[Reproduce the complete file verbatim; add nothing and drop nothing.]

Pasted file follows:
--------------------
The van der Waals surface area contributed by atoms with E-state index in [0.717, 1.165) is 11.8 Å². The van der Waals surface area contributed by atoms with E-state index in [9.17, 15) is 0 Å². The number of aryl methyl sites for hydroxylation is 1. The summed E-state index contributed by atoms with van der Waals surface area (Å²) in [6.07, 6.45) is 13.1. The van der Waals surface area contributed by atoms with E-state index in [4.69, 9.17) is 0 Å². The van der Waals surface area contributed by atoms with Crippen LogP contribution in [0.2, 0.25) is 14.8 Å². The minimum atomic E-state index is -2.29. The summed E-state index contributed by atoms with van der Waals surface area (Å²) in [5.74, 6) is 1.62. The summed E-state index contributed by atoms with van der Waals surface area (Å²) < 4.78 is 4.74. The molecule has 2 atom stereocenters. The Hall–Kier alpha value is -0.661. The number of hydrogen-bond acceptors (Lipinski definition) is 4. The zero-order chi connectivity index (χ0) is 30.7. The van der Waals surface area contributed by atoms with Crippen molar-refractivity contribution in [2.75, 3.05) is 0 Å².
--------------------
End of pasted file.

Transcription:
The van der Waals surface area contributed by atoms with E-state index in [0.717, 1.165) is 11.8 Å². The van der Waals surface area contributed by atoms with E-state index in [9.17, 15) is 0 Å². The number of aryl methyl sites for hydroxylation is 1. The summed E-state index contributed by atoms with van der Waals surface area (Å²) in [6.07, 6.45) is 13.1. The van der Waals surface area contributed by atoms with E-state index in [4.69, 9.17) is 0 Å². The van der Waals surface area contributed by atoms with Crippen LogP contribution in [0.2, 0.25) is 14.8 Å². The minimum atomic E-state index is -2.29. The summed E-state index contributed by atoms with van der Waals surface area (Å²) in [5.74, 6) is 1.62. The summed E-state index contributed by atoms with van der Waals surface area (Å²) < 4.78 is 4.74. The molecule has 2 atom stereocenters. The Hall–Kier alpha value is -0.661. The number of hydrogen-bond acceptors (Lipinski definition) is 4. The zero-order chi connectivity index (χ0) is 30.7. The van der Waals surface area contributed by atoms with Crippen molar-refractivity contribution in [2.75, 3.05) is 0 Å².